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The Buzz: Is Polarization Exaggerated?

The Buzz: Is Polarization Exaggerated?

January 2024

Here’s some encouraging news: That political polarization we hear so much about these days might not be as bad as we’re led to believe. A research paper published in the Proceedings of the National Academy of Sciences finds that “perceived polarization [is] substantially greater than actual polarization,” a phenomenon rooted in tricks our brains play on us, plus encouragement by political leaders.

From tests of how Americans of different party loyalties respond to broad assertions about the other party and its members (“generic” statements), political scientists from Columbia University, Stony Brook University and the University of Michigan concluded that we tend to attribute such assertions (“Democrats want to defund the police,” for example) to virtually all Democrats when the percentage who hold such a belief is in fact considerably lower.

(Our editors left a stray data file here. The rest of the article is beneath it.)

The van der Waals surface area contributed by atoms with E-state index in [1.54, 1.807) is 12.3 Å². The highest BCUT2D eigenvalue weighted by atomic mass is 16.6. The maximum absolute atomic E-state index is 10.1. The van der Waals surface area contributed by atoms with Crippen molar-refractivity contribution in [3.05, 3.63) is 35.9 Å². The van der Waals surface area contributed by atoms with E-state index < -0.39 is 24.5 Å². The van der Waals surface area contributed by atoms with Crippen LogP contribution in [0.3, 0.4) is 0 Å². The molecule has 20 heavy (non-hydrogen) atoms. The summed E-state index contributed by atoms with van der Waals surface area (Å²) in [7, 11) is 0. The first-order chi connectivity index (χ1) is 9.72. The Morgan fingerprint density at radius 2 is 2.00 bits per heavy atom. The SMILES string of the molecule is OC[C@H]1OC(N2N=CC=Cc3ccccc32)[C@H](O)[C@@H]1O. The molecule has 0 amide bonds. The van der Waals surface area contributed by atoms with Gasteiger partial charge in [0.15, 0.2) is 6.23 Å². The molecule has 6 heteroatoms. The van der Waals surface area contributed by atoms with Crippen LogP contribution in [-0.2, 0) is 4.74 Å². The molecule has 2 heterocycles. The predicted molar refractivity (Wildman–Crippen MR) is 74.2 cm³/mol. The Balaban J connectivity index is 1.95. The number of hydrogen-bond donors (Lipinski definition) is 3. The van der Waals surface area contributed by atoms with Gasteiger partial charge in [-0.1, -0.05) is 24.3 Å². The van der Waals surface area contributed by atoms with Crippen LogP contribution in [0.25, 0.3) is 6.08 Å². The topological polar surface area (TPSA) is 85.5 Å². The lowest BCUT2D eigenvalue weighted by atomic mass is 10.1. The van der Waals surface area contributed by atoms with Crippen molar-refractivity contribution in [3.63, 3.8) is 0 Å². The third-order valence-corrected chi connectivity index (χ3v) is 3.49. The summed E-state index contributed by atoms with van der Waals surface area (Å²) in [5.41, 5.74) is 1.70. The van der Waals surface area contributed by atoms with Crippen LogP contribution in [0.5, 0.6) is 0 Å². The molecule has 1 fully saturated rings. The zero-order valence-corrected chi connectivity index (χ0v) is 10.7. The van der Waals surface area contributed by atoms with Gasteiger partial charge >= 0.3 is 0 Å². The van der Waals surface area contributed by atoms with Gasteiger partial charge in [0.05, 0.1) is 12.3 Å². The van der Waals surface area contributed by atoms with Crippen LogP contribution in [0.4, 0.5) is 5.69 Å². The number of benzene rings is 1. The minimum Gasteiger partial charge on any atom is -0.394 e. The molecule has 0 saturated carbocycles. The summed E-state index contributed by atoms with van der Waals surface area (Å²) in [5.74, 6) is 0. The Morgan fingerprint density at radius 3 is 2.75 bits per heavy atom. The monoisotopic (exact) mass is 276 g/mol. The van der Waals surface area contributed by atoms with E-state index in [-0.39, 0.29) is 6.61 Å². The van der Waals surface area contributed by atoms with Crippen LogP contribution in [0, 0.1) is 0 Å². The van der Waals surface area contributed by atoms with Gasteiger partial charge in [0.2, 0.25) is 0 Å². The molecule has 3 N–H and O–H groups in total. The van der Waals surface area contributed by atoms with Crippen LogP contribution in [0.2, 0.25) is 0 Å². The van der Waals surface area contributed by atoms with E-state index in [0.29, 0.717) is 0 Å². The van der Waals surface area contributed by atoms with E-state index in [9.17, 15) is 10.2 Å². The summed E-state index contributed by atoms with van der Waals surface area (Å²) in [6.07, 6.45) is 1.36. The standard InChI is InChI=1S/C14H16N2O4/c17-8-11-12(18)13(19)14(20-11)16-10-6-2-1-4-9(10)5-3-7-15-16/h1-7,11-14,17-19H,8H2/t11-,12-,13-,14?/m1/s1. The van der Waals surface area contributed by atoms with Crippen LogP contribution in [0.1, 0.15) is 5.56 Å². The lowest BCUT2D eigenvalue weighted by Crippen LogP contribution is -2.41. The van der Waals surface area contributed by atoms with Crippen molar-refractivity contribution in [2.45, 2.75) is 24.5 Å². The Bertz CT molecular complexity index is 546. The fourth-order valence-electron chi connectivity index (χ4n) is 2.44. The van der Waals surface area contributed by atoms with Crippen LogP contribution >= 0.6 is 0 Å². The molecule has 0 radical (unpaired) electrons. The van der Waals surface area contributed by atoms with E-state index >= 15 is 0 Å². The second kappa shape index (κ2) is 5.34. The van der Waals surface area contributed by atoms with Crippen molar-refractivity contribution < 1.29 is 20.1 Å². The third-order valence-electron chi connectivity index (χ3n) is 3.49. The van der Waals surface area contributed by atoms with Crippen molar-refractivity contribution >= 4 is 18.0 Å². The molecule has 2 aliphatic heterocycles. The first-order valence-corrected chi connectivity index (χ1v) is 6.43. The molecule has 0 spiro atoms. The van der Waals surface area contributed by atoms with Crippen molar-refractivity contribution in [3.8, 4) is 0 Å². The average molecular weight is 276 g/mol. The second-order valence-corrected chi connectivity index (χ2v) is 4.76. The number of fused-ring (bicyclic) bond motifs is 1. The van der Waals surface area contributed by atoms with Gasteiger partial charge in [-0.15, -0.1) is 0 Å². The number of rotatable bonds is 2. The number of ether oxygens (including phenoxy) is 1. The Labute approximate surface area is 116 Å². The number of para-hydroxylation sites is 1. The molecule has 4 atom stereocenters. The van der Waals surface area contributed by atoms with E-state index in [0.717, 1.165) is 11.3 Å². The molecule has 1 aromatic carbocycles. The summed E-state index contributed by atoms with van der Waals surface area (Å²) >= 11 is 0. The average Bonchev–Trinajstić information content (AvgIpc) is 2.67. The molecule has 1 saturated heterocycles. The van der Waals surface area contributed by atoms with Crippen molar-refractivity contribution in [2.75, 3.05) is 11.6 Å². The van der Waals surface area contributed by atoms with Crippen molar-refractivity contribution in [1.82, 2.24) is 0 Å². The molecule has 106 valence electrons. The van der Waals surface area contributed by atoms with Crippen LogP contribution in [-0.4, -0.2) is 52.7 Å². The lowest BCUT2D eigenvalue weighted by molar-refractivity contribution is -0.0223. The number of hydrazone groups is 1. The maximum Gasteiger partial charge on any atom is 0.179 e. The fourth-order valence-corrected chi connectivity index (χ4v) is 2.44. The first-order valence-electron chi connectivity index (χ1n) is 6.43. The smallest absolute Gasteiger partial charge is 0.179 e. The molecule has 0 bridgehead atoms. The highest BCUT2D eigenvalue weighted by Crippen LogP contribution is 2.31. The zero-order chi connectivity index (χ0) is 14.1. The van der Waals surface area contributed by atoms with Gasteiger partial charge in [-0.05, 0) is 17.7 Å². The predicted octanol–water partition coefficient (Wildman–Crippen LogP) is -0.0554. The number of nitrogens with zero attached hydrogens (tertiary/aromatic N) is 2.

The study of Democrats and Republicans, which drew on cognitive science as well as political science, concluded that our brains exacerbate the problem by converting even qualified assertions (“Many Republicans…”) into sweeping claims. We are also more likely to remember generic statements than more qualified ones.

Posted in November, the study theorized that the use by political leaders of overly broad statements about the opposition is not done to consciously deceive the public; this kind of language is used simply because generic statements “sound more powerful, confident, important [and] persuasive.” The result is that people of both major parties hold “mental representations of political claims that exaggerate differences between parties.”

This is worth keeping in mind as we craft our own appeals to members of the American public who — it seems from the research — are less extreme in their actual beliefs than commonly understood.

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